That Land to Which We Go

Shores of EternityHave you ever heard it said that a man will never ask directions when there’s a chance for him to remain lost? “Now wait a minute,” we men might say, “lost – we are never actually lost!” Or are we? Lewis Carroll once wrote, “If you don’t know where you are going, any road will take you there.” Yogi Berra said it a bit differently, “If you don’t know where you are going, you might wind up someplace else.” But it is also true that if you do not know where you are, it is awfully difficult to get to where you want to be.

For the past few weeks my thoughts have returned time and again to my father. God took him home over 40 years ago when I was only a teenager. He was a great man who loved his family, a loving and faithful husband, a devoted father… and I miss him still. Like so many teenage boys and girls, I was “lost” and my father tried his best to help me find my way. I remember him saying one day not long before he died, “Son, if you don’t know where you are, how will you ever find your way to where you want to be? Do you know where you are? Do you know who you are?” He may not have had all the Catholic terminology right – my father was a Baptist – but he sure did understand and teach the concepts. He correctly understood that I knew, deep down inside, where I wanted to go (heaven). But he also correctly knew that I needed a reminder of that hunger for God that was deep within my very being.

The Vocation of the Laity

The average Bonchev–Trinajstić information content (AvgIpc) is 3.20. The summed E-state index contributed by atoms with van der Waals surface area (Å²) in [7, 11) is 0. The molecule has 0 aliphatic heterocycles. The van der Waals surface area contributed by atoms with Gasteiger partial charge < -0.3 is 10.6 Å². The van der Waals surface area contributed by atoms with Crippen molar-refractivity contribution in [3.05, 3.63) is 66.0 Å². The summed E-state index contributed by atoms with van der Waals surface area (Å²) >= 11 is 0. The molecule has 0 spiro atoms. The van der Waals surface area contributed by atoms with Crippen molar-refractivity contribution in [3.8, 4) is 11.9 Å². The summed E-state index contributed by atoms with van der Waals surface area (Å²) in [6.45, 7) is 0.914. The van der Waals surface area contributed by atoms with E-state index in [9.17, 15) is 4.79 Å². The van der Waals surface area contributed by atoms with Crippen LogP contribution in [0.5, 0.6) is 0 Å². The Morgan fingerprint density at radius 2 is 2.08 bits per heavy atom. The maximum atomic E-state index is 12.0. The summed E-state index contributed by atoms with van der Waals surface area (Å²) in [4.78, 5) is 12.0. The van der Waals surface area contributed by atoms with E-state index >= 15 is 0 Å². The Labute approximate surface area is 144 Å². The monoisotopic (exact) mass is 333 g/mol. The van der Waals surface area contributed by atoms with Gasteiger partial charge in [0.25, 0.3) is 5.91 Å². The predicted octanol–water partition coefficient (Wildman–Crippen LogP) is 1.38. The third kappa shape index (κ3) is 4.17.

When we speak of vocations, often the thought of priests and religious brothers and sisters comes to mind. But God also calls lay people to live as married and single persons in the secular setting and this too is a vocation lived out in God’s family which is the Catholic Church. All vocations serve to lead us to heaven, our supernatural end.

Pope Paul VI, said that because the vocation of the laity places them in the midst of a suffering world in need of transformation, that they… that would be each of you… must exercise a special role as evangelists. The lay person, who has received Christ, must then spread His Gospel to those who have not. We can be overwhelmed with the task of evangelization if we do not follow Jesus’ model, so let’s focus on evangelization in the home.

You are a child of God made for Heaven!

One of the primary ways a child learns from his mother and father is by watching them in action! It is as if the child’s eyes are video lenses and the brain is the storage media. Children watch and learn. And they store away what they have learned so that it may be recalled when needed. When a difficult crisis confronts your child later in life, a quick trip into the video library of the mind will quickly produce the memory they stored for this situation… the memory of what you did when faced with a similar crisis. We need to think carefully about what we teach our children every day. What they watch us do when they are young will contribute to how they behave when they are older.

Do we teach them first and foremost that they are children of God, made in His image and likeness? Do we treat them and all others we meet with respect for their God-given human dignity? Do we teach them that they are pilgrims in this land and that their destination is heaven, that “land to which we go”?

Hear, O children, a father’s instruction, be attentive, that you may gain understanding! (Proverbs 4:1 NAB)

God made you out of His infinite goodness and love for a supernatural end. He desires all men to come to a saving knowledge of the truth (1 Tim 2:4). He wants you to spend all eternity in communion with Him in heaven. You are made for heaven, not for this world which will pass away and there is no goal you can attain that is more important than this. There is no greater lesson a father can hand on to his children than this truth.